Pupils' reading books match the sounds they know. Any pupils who do not keep up with the pace of the programme have personalised interventions. These help them to catch up with their peers.

In the early years, children in the Nursery Year benefit from listening to stories and songs to help them develop their phonological awareness. This prepares them well for moving on to more formal phonics teaching in the Reception Year. Pupils say they enjoy reading.

They can talk about the books they have chosen and why. Staff value parents' engagement with reading and how they support pupils at home.

The provision for pupils with special educational needs and/or disabilities (SEND) is a strength of this school.

The special educational needs and disabilities coordinator (SENDCo) is very knowledgeable and has built positive relationships with families. Leaders make effective use of external agencies for support where necessary, for example speech and language services. Pupils with SEND in the early years are spotted quickly and appropriate support put in place.

Wherever possible, pupils with SEND access the curriculum alongside their peers. They are also able to access the extra-curricular offer, including the many sports clubs that are available. Pupils with SEND say they feel that they are supported well with their learning, and inspectors agree.

Leaders think carefully about pupils' personal development. Sport is a huge part of school life. Pupils speak positively about the range of sporting activities available and the fact that they can take part in competitions.

The school council, reading ambassadors and science ambassadors all offer pupils a chance to take on some responsibility. Pupils have a strong understanding of tolerance and know that they should treat everyone equally. They talk about being resilient and persevering if they find something difficult.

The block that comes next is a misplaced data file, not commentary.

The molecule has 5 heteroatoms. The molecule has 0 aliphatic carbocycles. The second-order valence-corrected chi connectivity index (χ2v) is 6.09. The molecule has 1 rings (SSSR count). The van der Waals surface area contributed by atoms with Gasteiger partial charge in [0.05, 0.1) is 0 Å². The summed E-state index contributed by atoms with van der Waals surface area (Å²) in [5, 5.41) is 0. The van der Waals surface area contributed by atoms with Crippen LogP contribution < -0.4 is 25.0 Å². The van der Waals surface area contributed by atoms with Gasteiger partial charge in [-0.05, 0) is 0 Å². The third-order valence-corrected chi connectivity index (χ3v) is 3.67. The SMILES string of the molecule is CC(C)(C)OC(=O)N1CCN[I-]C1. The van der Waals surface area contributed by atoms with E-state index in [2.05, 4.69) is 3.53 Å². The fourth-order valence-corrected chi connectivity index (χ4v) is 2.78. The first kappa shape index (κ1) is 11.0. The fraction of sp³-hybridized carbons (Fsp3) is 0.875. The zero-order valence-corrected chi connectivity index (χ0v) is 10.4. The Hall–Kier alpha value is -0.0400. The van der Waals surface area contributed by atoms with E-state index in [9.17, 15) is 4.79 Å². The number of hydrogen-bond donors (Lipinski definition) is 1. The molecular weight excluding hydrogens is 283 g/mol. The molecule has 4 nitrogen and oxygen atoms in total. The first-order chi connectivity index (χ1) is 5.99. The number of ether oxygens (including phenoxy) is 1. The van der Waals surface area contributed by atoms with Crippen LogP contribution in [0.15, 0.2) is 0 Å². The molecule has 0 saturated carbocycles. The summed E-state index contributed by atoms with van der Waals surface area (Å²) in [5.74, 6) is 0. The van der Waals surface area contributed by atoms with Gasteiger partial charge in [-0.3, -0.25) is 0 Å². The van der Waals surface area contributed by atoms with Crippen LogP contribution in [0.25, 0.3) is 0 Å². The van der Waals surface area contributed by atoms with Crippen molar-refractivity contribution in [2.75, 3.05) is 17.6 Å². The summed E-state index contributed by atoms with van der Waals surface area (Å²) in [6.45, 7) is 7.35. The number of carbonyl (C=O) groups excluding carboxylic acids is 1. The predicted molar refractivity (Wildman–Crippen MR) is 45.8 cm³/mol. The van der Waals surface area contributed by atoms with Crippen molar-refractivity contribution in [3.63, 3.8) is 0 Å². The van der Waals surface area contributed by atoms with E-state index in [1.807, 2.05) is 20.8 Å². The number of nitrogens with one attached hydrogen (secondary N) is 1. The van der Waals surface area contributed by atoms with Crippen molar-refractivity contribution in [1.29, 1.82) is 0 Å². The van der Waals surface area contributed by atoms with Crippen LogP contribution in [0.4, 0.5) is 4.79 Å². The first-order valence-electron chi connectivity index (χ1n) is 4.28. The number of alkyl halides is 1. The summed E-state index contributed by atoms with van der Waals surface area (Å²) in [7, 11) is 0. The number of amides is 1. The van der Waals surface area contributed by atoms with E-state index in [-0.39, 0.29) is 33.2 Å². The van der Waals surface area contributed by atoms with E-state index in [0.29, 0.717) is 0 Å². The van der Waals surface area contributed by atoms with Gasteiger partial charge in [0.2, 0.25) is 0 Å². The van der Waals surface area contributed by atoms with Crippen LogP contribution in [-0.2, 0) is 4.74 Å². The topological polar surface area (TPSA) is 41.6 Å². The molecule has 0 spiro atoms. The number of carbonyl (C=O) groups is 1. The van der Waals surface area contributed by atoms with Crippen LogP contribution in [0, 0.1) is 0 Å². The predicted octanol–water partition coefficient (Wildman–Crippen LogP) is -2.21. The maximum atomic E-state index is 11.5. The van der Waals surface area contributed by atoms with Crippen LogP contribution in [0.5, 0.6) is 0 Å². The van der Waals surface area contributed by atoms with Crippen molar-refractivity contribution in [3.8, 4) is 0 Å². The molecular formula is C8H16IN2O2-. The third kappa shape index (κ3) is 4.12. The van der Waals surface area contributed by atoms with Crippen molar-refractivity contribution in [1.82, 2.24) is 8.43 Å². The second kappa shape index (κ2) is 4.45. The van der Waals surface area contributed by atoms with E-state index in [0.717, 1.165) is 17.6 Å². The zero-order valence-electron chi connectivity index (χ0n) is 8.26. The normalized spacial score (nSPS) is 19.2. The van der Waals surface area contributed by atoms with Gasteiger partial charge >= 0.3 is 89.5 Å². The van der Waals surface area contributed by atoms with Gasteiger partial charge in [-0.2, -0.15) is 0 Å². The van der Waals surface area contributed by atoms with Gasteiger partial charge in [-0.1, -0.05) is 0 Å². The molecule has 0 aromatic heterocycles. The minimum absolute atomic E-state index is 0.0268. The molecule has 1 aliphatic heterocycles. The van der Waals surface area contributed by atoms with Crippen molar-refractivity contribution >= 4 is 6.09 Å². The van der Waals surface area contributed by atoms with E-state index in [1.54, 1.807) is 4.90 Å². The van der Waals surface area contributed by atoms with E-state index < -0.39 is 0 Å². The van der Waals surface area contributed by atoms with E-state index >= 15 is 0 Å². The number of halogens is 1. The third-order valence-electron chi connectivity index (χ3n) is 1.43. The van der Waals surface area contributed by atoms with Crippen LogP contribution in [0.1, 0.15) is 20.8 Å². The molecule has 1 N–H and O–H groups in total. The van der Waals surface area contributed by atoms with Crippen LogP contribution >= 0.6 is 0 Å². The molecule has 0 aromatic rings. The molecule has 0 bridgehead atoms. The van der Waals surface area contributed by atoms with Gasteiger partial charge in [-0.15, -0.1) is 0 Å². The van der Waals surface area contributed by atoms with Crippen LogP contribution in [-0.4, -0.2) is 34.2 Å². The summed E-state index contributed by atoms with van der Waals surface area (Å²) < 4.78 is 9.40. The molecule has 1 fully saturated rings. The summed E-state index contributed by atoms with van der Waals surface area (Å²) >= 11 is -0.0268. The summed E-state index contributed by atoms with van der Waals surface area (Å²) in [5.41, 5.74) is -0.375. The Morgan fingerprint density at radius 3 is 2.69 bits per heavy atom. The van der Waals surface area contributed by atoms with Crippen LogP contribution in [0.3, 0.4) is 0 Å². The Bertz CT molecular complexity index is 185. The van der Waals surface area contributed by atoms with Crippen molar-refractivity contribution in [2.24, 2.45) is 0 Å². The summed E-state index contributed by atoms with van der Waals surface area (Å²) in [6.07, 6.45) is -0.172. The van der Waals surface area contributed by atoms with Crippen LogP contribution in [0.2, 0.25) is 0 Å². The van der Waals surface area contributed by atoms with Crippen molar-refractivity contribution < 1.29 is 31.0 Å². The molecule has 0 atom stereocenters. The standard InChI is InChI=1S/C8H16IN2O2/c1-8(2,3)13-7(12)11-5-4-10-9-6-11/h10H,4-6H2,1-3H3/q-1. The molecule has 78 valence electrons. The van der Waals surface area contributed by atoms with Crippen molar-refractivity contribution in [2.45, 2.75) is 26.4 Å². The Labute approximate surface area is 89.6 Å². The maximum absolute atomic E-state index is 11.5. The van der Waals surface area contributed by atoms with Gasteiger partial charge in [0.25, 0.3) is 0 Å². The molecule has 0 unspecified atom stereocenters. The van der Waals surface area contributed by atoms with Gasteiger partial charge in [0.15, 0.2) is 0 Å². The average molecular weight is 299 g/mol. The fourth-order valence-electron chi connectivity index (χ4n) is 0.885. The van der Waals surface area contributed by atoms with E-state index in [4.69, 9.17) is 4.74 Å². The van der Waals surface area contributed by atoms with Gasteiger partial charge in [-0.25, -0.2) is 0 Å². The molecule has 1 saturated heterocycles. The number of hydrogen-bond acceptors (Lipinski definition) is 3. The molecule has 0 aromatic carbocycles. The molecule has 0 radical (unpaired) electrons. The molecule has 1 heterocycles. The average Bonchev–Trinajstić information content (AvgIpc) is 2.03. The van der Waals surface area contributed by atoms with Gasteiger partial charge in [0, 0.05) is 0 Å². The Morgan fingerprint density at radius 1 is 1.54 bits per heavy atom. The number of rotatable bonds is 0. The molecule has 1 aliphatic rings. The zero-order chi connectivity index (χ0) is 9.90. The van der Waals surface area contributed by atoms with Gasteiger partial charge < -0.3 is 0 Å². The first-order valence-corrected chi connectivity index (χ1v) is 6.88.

The arrangements for safeguarding are effective.

Leaders ensure that safeguarding policies and procedures are fit for purpose and match the context of the school. Staff and governors have received appropriate training.

They are aware of the correct procedures to follow if they have any concerns relating to safeguarding. Records show that leaders take appropriate courses of action when following up concerns. This includes making use of external agencies where necessary.

Processes are in place to ensure the right staff are recruited to the school.

Pupils say they feel safe in school and know who they can talk to if they have any worries.

What does the school need to do to improve?

(Information for the school and appropriate authority)

• There is a lack of consistency in the way that foundation subjects are assessed.

While teachers do check what pupils know, it is not always clear how this information is used to inform teaching. This means that some gaps in pupils' knowledge may not be addressed. Leaders should ensure that the ways that teachers check pupils' knowledge in the foundation subjects are understood and are used consistently, as they are in English and mathematics.